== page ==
Dandelion Summer

Wednesday , 2, September 2020 3 Comments

Dandelion Summer by Lodestone

Nostalgia can be the slippery slope, especially when occupied with witches, time machines, happiness machines, mass murderers, the confidence that a new pair of sneakers can inspire. Or it can be miraculous enough to have a section of the moon named after it.

Ray Bradbury grew up in rural Illinois, a quiet Midwestern place far from Mars and Mexico and Paris and the future and other areas that would later colonize his mind. At a relatively early age in life he was already celebrating his youth and he wrote a magazine piece that evolved into Dandelion Wine.’No childhood could have included all he created, but the act of creation itself is what made him a fantasist.  He was ‘Norman Rockwellesque’ with a touch of his literary influences and in his recipe for an epic summer, one set in 1928. He was writing about himself at that age and the wonder he felt as a twelve year old, the last truly momentous year in a boy’s childhood (the precipice of the slope.) He was writing about imagination before it was replaced with a commercialized industry version of entertainment, cable TV and video games and streaming and binge watching and social media.

The protagonist Douglas Spaulding isn’t a typical fantasy hero. Bradbury’s boy isn’t confronting sorcerers and armies and dragons and demons, he’s tackling an awareness of mortality.

I recall Jim Croce on an acoustic guitar wishing he could save time in a bottle. Douglas Spaulding’s grandfather teaches him how to do so, to capture days of summer as a tonic for the approaching winter. It’s metaphorical, of course. And medicinal.

Douglas begins the hot months by realizing he’s truly alive. And he ends it with learning that he truly can and will die someday. We’ve all learned that lesson at some point and this is Bradbury’s expression of it. Mostly it uses fantasy elements to remind the reader that time is fleeting. A couple of quotes:

“No matter how hard you try to be what you once were, you can only be what you are here and now.” 

“Pictures? No, they lie. You’re not the picture. My dear, you’re not the dates, or the ink, or the paper. You’re not these trunks of junk and dust. You’re only you, here, now—the present you.”

Ten or more of the stories had been published before, in Collier’s or Cosmopolitan or other era magazines. Bradbury was a working writer. This is a collection of vignettes and visions, his most personal and autobiographical. He’d never been to Mars but he had run through a Midwestern summer and enjoyed his last year of innocence. I understand that; I don’t want to venture offworld, I want to be twelve years old again and in total awe and discovery mode.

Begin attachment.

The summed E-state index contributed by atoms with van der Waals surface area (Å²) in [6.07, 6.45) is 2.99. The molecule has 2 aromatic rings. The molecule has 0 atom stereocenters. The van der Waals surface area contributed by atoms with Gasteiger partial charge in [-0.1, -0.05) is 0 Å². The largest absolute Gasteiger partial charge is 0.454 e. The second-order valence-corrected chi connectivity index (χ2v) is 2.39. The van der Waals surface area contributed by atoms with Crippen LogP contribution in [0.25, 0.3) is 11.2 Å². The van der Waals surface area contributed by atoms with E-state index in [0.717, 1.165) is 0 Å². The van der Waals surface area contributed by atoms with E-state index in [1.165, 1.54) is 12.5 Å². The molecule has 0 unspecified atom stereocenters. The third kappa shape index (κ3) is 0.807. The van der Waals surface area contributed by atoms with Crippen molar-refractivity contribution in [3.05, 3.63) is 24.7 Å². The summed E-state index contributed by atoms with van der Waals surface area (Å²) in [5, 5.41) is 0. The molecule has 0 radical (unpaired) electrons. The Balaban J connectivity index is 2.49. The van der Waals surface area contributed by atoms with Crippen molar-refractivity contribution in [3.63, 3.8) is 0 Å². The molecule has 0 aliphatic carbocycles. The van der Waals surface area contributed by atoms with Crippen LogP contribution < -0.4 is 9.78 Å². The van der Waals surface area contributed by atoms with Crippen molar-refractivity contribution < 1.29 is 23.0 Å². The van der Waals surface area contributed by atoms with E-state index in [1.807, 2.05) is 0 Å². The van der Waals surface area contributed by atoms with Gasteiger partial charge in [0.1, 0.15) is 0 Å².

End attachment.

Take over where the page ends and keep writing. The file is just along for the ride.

It’s baffling to many readers because there’s no clear plot, no ‘dark lord,’ no enticement. It’s summer itself, mere appreciation and distraction and idyllic thought. Douglas becomes aware of life in a way you are before you discover girls. His grandmother dies, ‘passing on.’ He worries about the town murderer and his journalist friend and his brother. He works and runs and plays. He sits at the feet of someone who lived a life he will never live yet attempts to understand.

In the early seventies one of the latter NASA Apollo missions named an impact crater on the moon after ‘Dandelion Wine.’ Not a bad tribute to a dreamer who refused to fly and yet instead allowed his imagination to do so.

“And looking at one single label on a jar, he felt himself gone round the calendar to the private day this summer when he had looked at the circling world and found himself at its center. The word on the jar was RELISH.”

Relish this ending summer and the moments you enjoyed, despite its challenges. It will not come again. Preserve it in a glass, put time in a bottle, for whatever winters are approaching. Quarantine if you must, but let your mind out to play. Walk barefoot in the grass if the authorities allow you to.

Feel free to raise a glass of your own dandelion wine to Uncle Ray during this, his centennial year. Bradbury’s voice was visionary and won’t return, like the summer of 1928. And of 2020.

Slippery but relevant.

3 Comments
  • deuce says:

    Cool post. Very appropriate as Labor Day Weekend comes on amain. I never had any “magical summers” as a kid. Not terrible, just lots of farm work and no chance to spend time with friends or get too philosophical about things. Had some summers that came close in my early 20s.

    • Fractal Rabbit says:

      Same here. I wasn’t a farm kid but I was expected to work most of my summer at a couple of family businesses.

      My summers weren’t ‘magical’ till my 20’s.

  • Caderly says:

    Great posts on Bradbury´s works!

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